Developing Early Warning Systems for Killer Asteroids

While the government dithers, privately funded projects are stepping up the search for looming disaster.

By Corey S. Powell|Wednesday, August 14, 2013
Chelyabinsk-meteor
Chelyabinsk-meteor

The Chelyabinsk meteor blazed brighter than the sun as it streaked over Siberia on Feb. 15, 2013.

Marat Akhmetvaleyev

If I were about to be struck by lightning, I’d want to know. If an earthquake were going to shake my house tomorrow, or in 10 years, I sure would appreciate an early warning. 

Residents of Chelyabinsk, Siberia, likely felt that way last Feb. 15, when a roughly 15-meter-wide meteor exploded above the Ural Mountains, shattering windows across about 200,000 square meters. More than a thousand people were injured, mostly from glass cuts. 

Dashboard-camera video of the white-hot rock streaking through the sky, replayed repeatedly on TV and online, boldly illustrated the threat asteroids pose. The footage also highlighted how little we’ve done about it. Just a few hours of advance notice would have made a huge difference in Chelyabinsk, but no observatory on Earth (or beyond) is capable of such a feat — even though the necessary technology is readily available. 

John Tonry, an astronomer at the University of Hawaii’s Institute for Astronomy, is working furiously to implement that technology with the Asteroid Terrestrial-impact Last Alert System, or ATLAS. When complete in 2015, the system will be sensitive enough to spot Chelyabinsk-scale asteroids about 24 hours before they strike. For larger objects, the kind that can lead to mass casualties, ATLAS could provide warning of up to a month. 

The budget is just $5 million. “The cost of funding ATLAS is essentially one week of a typical space-mission development,” as Tonry puts it. Yet he and his supporters had to work hard to get even that much.

The struggle to build ATLAS is part of a broader disconnect between the bold talk and the mild action regarding asteroids. The United States has spent less on asteroid detection over the past 15 years than the production budget of the 1998 asteroid movie Armageddon. In response to the Chelyabinsk incident, Congress recently held a series of hearings and boosted NASA’s Near Earth Object Program budget to $20 million a year — a smidge over 0.1 percent of the agency’s total funding.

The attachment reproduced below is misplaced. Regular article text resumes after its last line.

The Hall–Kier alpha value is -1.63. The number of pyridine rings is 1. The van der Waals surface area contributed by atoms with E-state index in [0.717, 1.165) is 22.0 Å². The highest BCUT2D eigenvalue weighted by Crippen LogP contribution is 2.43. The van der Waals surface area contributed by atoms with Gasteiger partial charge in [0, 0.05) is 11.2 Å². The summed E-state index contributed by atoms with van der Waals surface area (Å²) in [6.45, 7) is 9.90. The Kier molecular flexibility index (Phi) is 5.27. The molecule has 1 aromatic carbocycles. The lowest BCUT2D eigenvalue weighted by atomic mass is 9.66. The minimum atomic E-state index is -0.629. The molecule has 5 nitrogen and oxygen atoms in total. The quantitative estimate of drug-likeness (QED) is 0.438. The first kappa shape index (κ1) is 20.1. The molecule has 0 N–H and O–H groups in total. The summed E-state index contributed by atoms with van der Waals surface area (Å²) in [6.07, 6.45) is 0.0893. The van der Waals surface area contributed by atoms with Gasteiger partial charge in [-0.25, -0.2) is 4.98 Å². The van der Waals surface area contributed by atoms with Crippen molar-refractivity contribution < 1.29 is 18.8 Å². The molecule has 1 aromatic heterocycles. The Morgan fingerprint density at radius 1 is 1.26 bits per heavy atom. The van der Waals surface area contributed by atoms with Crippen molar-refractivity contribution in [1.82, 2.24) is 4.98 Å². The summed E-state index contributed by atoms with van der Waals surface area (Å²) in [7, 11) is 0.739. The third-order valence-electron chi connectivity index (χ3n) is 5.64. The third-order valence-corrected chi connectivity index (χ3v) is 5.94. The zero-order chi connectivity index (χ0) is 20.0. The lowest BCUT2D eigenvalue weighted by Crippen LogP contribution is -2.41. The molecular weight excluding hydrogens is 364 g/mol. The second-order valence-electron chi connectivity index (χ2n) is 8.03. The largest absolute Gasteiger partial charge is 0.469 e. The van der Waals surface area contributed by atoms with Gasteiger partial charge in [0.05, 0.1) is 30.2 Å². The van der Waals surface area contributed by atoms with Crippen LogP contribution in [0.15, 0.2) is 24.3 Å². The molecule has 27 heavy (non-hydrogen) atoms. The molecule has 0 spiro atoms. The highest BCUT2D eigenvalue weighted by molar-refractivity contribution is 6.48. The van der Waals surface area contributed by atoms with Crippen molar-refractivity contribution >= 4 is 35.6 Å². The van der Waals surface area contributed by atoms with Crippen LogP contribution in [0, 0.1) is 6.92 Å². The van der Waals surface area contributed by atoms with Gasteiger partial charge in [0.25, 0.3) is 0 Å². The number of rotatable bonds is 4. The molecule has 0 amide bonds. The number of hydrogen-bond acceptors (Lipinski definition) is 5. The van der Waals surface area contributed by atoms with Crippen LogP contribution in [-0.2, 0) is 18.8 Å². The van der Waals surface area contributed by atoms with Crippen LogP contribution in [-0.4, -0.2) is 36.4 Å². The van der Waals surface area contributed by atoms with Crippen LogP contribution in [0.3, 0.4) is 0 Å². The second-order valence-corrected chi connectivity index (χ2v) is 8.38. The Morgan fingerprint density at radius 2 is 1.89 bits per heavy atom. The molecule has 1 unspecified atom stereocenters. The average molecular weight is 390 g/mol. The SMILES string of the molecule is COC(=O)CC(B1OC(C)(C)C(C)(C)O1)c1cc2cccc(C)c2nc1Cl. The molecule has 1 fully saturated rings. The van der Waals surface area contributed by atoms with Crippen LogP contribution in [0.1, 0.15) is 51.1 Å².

Tonry is grateful for that support, but Rusty Schweickart, a former Apollo astronaut who co-founded the private nonprofit B612 Foundation to hunt asteroids, is far more critical. (The foundation’s name refers to the home planetoid in The Little Prince.) 

He notes that Congress gave NASA a 2005 mandate to find 90 percent of the near-Earth asteroids more than 140 meters in diameter — big enough to wipe out the Eastern Seaboard or most of California. “I’ve thought from time to time about a class-action suit to sue NASA for not obeying the law,” he says, laughing but not exactly joking. “It has been given a job to discover them, which it has done only partly and reluctantly.”

Time for Asteroid, Inc.

Despite meager public resources, asteroid science has seen impressive advances over the past few years. The latest findings are good news for people who like bad news: more rocks out there worth worrying about. 

It turns out that 30-meter-wide asteroids, about twice the diameter of the Chelyabinsk rock, pack enough punch to take out a city. Scientists believe that’s also the size of the object that struck Tunguska, Siberia, in 1908 and flattened about 2,000 square kilometers of forest. (Why does Siberia keep getting hit? The short answer: partly because it is a very large target, and partly just bad luck.) 

“There’s on the order of a million objects that size,” Tonry says about the Tunguska object. What about Chelyabinsk-scale rocks? “A lot more than millions. Billions.”

Translating those raw numbers into meaningful risk estimates is not straightforward, which is one of the reasons politicians find it easy to set aside asteroid funding in favor of more concrete hazards like earthquakes or terrorism. Extrapolating from the latest research, Tunguska-size asteroids seem to strike Earth, on average, about every couple of centuries.